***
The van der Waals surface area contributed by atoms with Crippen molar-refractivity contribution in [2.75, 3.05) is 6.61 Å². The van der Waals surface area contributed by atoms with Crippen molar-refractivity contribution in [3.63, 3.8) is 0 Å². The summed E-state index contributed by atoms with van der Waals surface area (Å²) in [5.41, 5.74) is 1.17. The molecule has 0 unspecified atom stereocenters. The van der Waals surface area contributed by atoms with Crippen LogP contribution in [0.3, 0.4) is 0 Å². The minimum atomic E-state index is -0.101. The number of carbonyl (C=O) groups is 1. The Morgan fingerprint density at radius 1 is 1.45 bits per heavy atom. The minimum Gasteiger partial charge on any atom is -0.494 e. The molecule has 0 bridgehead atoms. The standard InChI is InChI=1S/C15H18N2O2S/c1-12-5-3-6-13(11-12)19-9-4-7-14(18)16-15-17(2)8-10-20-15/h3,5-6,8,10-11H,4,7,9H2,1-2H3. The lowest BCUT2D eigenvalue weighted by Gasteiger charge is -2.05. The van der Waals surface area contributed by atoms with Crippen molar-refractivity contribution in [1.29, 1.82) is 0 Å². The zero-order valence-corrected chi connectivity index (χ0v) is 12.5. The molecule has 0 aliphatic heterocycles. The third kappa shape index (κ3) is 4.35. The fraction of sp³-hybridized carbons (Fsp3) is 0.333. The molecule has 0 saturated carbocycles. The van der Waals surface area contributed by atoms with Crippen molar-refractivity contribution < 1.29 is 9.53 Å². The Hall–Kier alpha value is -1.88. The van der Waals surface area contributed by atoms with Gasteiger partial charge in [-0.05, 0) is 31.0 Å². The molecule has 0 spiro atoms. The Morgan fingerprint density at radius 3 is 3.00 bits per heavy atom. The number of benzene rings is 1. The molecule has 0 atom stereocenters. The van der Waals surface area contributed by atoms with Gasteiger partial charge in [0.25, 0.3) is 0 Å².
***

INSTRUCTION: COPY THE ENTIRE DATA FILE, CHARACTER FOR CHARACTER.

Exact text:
The van der Waals surface area contributed by atoms with Crippen molar-refractivity contribution in [2.75, 3.05) is 6.61 Å². The van der Waals surface area contributed by atoms with Crippen molar-refractivity contribution in [3.63, 3.8) is 0 Å². The summed E-state index contributed by atoms with van der Waals surface area (Å²) in [5.41, 5.74) is 1.17. The molecule has 0 unspecified atom stereocenters. The van der Waals surface area contributed by atoms with Crippen LogP contribution in [0.3, 0.4) is 0 Å². The minimum atomic E-state index is -0.101. The number of carbonyl (C=O) groups is 1. The Morgan fingerprint density at radius 1 is 1.45 bits per heavy atom. The minimum Gasteiger partial charge on any atom is -0.494 e. The molecule has 0 bridgehead atoms. The standard InChI is InChI=1S/C15H18N2O2S/c1-12-5-3-6-13(11-12)19-9-4-7-14(18)16-15-17(2)8-10-20-15/h3,5-6,8,10-11H,4,7,9H2,1-2H3. The lowest BCUT2D eigenvalue weighted by Gasteiger charge is -2.05. The van der Waals surface area contributed by atoms with Crippen molar-refractivity contribution in [1.29, 1.82) is 0 Å². The zero-order valence-corrected chi connectivity index (χ0v) is 12.5. The molecule has 0 aliphatic heterocycles. The third kappa shape index (κ3) is 4.35. The fraction of sp³-hybridized carbons (Fsp3) is 0.333. The molecule has 0 saturated carbocycles. The van der Waals surface area contributed by atoms with Crippen molar-refractivity contribution < 1.29 is 9.53 Å². The Hall–Kier alpha value is -1.88. The van der Waals surface area contributed by atoms with Gasteiger partial charge in [-0.05, 0) is 31.0 Å². The molecule has 0 spiro atoms. The Morgan fingerprint density at radius 3 is 3.00 bits per heavy atom. The number of benzene rings is 1. The molecule has 0 atom stereocenters. The van der Waals surface area contributed by atoms with Gasteiger partial charge in [0.25, 0.3) is 0 Å².